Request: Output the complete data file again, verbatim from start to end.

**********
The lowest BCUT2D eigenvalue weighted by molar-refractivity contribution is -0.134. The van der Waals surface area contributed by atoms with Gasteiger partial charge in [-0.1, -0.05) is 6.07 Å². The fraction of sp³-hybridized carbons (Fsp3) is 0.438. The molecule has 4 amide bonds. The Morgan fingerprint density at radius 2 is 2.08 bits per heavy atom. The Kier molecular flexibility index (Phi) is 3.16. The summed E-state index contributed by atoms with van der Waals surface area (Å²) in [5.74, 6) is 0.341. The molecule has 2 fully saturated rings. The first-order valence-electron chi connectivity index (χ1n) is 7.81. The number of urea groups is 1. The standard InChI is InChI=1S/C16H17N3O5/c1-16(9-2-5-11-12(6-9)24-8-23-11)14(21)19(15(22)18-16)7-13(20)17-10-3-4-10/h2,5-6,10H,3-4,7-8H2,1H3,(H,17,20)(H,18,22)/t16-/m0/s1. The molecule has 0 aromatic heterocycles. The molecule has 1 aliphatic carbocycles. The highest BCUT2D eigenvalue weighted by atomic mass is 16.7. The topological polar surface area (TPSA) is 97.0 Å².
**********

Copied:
The lowest BCUT2D eigenvalue weighted by molar-refractivity contribution is -0.134. The van der Waals surface area contributed by atoms with Gasteiger partial charge in [-0.1, -0.05) is 6.07 Å². The fraction of sp³-hybridized carbons (Fsp3) is 0.438. The molecule has 4 amide bonds. The Morgan fingerprint density at radius 2 is 2.08 bits per heavy atom. The Kier molecular flexibility index (Phi) is 3.16. The summed E-state index contributed by atoms with van der Waals surface area (Å²) in [5.74, 6) is 0.341. The molecule has 2 fully saturated rings. The first-order valence-electron chi connectivity index (χ1n) is 7.81. The number of urea groups is 1. The standard InChI is InChI=1S/C16H17N3O5/c1-16(9-2-5-11-12(6-9)24-8-23-11)14(21)19(15(22)18-16)7-13(20)17-10-3-4-10/h2,5-6,10H,3-4,7-8H2,1H3,(H,17,20)(H,18,22)/t16-/m0/s1. The molecule has 0 aromatic heterocycles. The molecule has 1 aliphatic carbocycles. The highest BCUT2D eigenvalue weighted by atomic mass is 16.7. The topological polar surface area (TPSA) is 97.0 Å².